Uber could face higher licence fees in London under new proposals

Cornelia Mascio
Aprile 20, 2017

Uber faces paying up to £2.1m to operate in London under the latest proposals to tighten regulation of private hire vehicles in the capital.

TfL, which launched a consultation into the fees today, said the charges would make sure operators paid according to the resources required to regulate their operations. "To illustrate the scale of this discrepancy, the largest operator [note: this is probably Uber] now pays the equivalent of just £565 per annum (over five years) for a licence which costs over £500,000 per annum to enforce".

Last month, Uber lost a high-profile court battle over plans by TfL to introduce English-language tests for drivers, a decision that could put more than 33,000 existing private hire drivers out of business.

The proposals would see an end to the current system where "small" operators, with no more than two vehicles, pay £1,488 for a five-year licence. At the moment, cab firms with more than two cars pay a flat rate of £2826 for a 5 year license - money that if Uber were a person, it wouldn't bother bending down to pick up. Operators with thousands of drivers now pay the same as those with just three.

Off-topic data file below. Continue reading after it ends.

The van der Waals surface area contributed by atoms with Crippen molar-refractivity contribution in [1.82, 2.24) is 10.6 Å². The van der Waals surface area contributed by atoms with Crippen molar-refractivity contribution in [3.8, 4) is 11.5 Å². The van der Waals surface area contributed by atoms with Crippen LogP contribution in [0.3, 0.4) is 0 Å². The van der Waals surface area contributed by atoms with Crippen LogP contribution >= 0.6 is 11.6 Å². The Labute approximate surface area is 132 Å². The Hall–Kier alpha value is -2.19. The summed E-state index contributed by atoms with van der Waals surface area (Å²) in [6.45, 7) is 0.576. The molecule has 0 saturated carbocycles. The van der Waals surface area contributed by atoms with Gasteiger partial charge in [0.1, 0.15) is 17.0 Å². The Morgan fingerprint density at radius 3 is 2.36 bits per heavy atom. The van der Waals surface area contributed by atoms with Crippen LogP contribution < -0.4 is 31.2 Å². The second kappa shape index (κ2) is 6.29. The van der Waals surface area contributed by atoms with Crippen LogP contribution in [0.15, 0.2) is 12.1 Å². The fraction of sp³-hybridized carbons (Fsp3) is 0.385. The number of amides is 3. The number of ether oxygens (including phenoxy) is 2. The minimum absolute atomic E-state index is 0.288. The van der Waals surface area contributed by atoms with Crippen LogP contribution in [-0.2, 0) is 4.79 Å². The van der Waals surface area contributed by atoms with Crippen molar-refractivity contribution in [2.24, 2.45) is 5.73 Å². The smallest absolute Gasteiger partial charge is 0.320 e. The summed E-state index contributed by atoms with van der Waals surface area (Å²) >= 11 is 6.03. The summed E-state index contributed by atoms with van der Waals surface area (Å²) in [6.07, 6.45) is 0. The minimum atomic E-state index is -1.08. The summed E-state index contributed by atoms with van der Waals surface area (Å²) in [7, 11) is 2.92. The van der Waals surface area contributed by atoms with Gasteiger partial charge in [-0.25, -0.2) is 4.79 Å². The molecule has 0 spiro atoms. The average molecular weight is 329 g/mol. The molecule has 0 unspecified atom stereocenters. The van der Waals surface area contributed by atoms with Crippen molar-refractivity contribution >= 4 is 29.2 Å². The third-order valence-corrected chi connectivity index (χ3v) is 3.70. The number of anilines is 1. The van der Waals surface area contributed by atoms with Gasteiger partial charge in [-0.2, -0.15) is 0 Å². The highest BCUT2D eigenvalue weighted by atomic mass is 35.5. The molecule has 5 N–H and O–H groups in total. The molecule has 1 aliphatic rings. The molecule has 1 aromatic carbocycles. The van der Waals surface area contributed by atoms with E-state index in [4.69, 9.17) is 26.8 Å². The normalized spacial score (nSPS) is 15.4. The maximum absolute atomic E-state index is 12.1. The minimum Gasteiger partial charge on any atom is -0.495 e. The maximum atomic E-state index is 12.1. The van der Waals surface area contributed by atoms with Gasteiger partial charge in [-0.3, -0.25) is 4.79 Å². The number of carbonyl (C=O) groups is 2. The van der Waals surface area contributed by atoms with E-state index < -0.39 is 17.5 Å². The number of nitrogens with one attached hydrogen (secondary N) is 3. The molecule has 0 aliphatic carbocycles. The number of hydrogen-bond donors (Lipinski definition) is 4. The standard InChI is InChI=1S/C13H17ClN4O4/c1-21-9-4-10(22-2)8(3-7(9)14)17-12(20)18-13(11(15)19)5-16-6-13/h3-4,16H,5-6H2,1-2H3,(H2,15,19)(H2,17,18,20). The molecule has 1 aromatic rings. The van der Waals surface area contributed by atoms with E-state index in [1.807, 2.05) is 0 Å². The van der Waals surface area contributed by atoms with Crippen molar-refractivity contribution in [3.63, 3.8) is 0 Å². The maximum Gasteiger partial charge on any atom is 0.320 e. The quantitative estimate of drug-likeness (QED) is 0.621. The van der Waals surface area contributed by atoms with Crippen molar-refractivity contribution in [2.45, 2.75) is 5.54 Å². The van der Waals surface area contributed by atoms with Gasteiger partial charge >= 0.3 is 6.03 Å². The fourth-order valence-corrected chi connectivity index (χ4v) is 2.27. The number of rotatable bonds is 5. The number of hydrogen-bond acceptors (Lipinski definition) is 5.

Helen Chapman, General Manager of Taxi & Private Hire, said: "The operator fees system is no longer fit for goal". "It is only fair that licence fees for private hire operators accurately reflect the costs of enforcement and regulating the trade".

A new five-tier structure, which will apply to all minicab firms, will help fund the 250 extra compliance officers being hired to check insurance and other paperwork in a bid to raise industry standards.

The private hire industry has grown dramatically, from 65,000 licensed drivers in 2013/14, to more than 117,000 today.

TfL estimates that during the next five years, enforcement costs will reach £30m, compared with a previous estimate of £4m.

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